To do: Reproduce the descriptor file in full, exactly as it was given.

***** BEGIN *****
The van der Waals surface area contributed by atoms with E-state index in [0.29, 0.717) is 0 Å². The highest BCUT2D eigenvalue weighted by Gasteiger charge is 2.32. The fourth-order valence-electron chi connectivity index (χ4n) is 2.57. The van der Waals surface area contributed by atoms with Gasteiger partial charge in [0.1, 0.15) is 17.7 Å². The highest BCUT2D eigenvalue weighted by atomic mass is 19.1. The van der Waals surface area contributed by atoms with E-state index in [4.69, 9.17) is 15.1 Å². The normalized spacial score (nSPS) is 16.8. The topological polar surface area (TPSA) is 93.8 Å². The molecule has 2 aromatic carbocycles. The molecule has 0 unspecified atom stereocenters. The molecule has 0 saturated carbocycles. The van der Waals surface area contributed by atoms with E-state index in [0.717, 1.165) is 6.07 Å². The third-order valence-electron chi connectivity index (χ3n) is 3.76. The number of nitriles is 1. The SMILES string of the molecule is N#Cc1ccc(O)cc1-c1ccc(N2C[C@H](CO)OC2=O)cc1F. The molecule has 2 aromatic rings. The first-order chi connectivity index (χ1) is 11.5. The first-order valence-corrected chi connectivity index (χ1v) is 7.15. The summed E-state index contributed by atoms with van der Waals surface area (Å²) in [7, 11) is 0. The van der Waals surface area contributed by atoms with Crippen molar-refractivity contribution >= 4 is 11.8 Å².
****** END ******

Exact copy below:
The van der Waals surface area contributed by atoms with E-state index in [0.29, 0.717) is 0 Å². The highest BCUT2D eigenvalue weighted by Gasteiger charge is 2.32. The fourth-order valence-electron chi connectivity index (χ4n) is 2.57. The van der Waals surface area contributed by atoms with Gasteiger partial charge in [0.1, 0.15) is 17.7 Å². The highest BCUT2D eigenvalue weighted by atomic mass is 19.1. The van der Waals surface area contributed by atoms with E-state index in [4.69, 9.17) is 15.1 Å². The normalized spacial score (nSPS) is 16.8. The topological polar surface area (TPSA) is 93.8 Å². The molecule has 2 aromatic carbocycles. The molecule has 0 unspecified atom stereocenters. The molecule has 0 saturated carbocycles. The van der Waals surface area contributed by atoms with E-state index in [0.717, 1.165) is 6.07 Å². The third-order valence-electron chi connectivity index (χ3n) is 3.76. The number of nitriles is 1. The SMILES string of the molecule is N#Cc1ccc(O)cc1-c1ccc(N2C[C@H](CO)OC2=O)cc1F. The molecule has 2 aromatic rings. The first-order chi connectivity index (χ1) is 11.5. The first-order valence-corrected chi connectivity index (χ1v) is 7.15. The summed E-state index contributed by atoms with van der Waals surface area (Å²) in [7, 11) is 0. The van der Waals surface area contributed by atoms with Crippen molar-refractivity contribution >= 4 is 11.8 Å².